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    Great scenery all around. It's hard to beat that Central-Asian mountain vibe.










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    Where the path takes us.
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  16. Hometoroost

    Hometoroost Adventurer

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    Thanks for the amazing photos.
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  17. ricochetrider

    ricochetrider MotoMojo

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    Again, stunning images! I forgot if I asked: Are you developing your photos in your own darkroom at home?
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  18. tsiklonaut

    tsiklonaut the (in)famous boxer perv

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    Yes sir, all home-brewed work. For C41 (color negative film) and E6 (color positive or slide film as some call it) processes I use temperature tampered bath in Jobo CPP-2 to keep within +/-0.2C precision @ +38C through stable development workflow. E6 I do with proper long 6-bath process that even the commercial film labs don't do anymore these days (they use the simplified 3-bath process for E6 to save time and money), that's one of my "secrets" getting those nice deep colours and tones out of my E6 slides (using Color Developer [CD] creatively and other tricks too that the long E6 process provides if you learn to know each step)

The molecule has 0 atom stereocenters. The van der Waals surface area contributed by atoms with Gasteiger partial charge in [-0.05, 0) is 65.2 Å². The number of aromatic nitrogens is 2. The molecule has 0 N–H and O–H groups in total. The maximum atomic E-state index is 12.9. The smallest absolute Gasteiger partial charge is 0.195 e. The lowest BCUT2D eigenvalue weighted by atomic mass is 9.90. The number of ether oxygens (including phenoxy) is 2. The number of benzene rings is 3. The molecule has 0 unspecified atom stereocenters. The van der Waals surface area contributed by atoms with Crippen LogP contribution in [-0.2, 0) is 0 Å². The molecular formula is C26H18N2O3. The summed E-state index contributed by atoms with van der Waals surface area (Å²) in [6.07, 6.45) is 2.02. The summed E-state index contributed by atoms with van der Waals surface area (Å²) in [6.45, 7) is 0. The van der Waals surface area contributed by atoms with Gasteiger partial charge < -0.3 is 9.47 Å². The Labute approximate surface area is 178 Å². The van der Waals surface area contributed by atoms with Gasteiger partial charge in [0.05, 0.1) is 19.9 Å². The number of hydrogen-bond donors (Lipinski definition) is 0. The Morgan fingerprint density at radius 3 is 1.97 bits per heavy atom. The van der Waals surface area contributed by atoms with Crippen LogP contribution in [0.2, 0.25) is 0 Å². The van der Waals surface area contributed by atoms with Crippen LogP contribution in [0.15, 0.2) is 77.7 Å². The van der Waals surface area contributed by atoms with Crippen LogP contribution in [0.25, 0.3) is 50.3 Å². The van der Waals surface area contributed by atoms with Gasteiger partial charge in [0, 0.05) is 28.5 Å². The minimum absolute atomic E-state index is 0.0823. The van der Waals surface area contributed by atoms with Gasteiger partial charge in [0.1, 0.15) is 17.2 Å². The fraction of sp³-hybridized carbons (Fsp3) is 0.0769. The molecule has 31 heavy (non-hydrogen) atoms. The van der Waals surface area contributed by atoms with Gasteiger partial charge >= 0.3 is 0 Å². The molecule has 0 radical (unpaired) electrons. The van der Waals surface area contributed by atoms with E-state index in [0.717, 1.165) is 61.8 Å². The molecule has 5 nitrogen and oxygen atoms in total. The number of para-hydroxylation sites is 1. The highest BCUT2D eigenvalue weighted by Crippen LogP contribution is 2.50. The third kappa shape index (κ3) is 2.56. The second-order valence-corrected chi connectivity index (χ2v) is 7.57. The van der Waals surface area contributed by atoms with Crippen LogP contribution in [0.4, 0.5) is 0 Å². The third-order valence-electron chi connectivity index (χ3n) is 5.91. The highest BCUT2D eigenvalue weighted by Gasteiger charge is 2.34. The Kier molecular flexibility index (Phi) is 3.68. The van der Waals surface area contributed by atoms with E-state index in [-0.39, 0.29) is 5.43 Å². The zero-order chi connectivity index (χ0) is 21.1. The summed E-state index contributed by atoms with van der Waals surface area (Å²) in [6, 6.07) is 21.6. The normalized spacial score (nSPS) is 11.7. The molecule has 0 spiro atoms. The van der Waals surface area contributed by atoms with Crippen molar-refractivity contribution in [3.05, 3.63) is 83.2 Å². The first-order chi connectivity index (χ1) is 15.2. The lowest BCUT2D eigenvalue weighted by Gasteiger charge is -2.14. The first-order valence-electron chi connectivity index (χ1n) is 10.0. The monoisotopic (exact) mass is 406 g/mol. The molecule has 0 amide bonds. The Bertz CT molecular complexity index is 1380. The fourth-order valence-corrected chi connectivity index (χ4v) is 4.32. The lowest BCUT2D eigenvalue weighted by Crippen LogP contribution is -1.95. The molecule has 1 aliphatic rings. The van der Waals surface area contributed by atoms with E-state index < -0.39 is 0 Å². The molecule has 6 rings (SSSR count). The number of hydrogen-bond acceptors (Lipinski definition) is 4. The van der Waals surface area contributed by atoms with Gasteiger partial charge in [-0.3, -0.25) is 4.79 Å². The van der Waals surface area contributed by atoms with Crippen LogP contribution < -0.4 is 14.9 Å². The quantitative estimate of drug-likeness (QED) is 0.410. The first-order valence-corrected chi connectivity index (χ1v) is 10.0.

For regular B&W film it's simple old-fashioned hand-inverted tank development (dev, stop, fix & wash) I keep within +/- 1 degrees around +20C to +24C that my room is depending on the season (and calculate the development time accordingly) which is sufficient for my purposes since B&W negative is much more forgiving than the colour work. From this material I do make alternative process prints in my garage darkroom occasionally which is like a soul-food for me (I really do like proper hand made art that is unfortunately a dying art in the automated digital age). This may sound funny but my Durst 138S enlarger sits just aside our bikes in the garage so it's quite inspiring to work in red-light darkroom, masking and dodging with my fingers, hands and other tools (it's called Photoshop version 0.0), then siting on the seat of my GS, shaking the tray with my hand and waiting for the Lithograpic print to appear in the wet solution. It's pure magic to my eyes.

    I wet-mount and scan with an 50 kilogram weighting drum scanner that sounds like a crying dinosaur when it runs, takes around painful 30 minutes to scan a single frame, but gives me an unmatched quality (up to 11 000 dpi). It uses Photo Multiplier Tubes (PMTs) to digitize images single pixel-by-pixel (no demosaicing, extrapolation, noise-shaping, etc like with most CCD/CMOS-sensor based cameras or scanners) which gives a somewhat unique rendering to the digitized images.

    Hope this gives some insight into my workflow with the film-based (analog) images.

    Margus
  19. edgeoftheworld

    edgeoftheworld Been here awhile

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    Really amazing pictures
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  20. ricochetrider

    ricochetrider MotoMojo

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    Margus,
    Thank you for the detailed account of your photo processing! I really love it that you take such care to make each image, from taking the photo, developing the film, creating the actual photos and drum scanning the negatives, and finally, posting for us to enjoy. Your photography is awe inspiring, and so is your artistic aesthetic. There are a handful of really great photographers sharing their work here at ADVrider, but overall, your work is unmatched simply because of the depth of your commitment to film, and the breadth of your knowledge and experience with it.
    Rich Rider, EmmEff, Shaggie and 4 others like this.